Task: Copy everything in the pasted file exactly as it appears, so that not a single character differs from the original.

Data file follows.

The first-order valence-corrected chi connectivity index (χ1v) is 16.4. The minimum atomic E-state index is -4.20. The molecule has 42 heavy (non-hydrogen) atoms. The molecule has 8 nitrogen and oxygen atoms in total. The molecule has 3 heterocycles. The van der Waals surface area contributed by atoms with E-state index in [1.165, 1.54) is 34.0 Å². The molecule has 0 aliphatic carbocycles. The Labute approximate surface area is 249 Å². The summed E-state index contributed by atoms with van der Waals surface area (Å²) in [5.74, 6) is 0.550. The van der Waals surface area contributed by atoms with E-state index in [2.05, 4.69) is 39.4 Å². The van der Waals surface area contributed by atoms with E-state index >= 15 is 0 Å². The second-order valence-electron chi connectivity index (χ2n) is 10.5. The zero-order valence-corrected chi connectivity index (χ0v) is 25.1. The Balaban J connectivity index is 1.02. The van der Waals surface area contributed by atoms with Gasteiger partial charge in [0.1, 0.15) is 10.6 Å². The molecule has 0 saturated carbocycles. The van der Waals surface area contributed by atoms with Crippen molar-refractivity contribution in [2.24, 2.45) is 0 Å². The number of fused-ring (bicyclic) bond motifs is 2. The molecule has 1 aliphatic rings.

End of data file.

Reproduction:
The first-order valence-corrected chi connectivity index (χ1v) is 16.4. The minimum atomic E-state index is -4.20. The molecule has 42 heavy (non-hydrogen) atoms. The molecule has 8 nitrogen and oxygen atoms in total. The molecule has 3 heterocycles. The van der Waals surface area contributed by atoms with E-state index in [1.165, 1.54) is 34.0 Å². The molecule has 0 aliphatic carbocycles. The Labute approximate surface area is 249 Å². The summed E-state index contributed by atoms with van der Waals surface area (Å²) in [5.74, 6) is 0.550. The van der Waals surface area contributed by atoms with E-state index in [2.05, 4.69) is 39.4 Å². The van der Waals surface area contributed by atoms with E-state index >= 15 is 0 Å². The second-order valence-electron chi connectivity index (χ2n) is 10.5. The zero-order valence-corrected chi connectivity index (χ0v) is 25.1. The Balaban J connectivity index is 1.02. The van der Waals surface area contributed by atoms with Gasteiger partial charge in [0.1, 0.15) is 10.6 Å². The molecule has 0 saturated carbocycles. The van der Waals surface area contributed by atoms with Crippen molar-refractivity contribution in [2.24, 2.45) is 0 Å². The number of fused-ring (bicyclic) bond motifs is 2. The molecule has 1 aliphatic rings.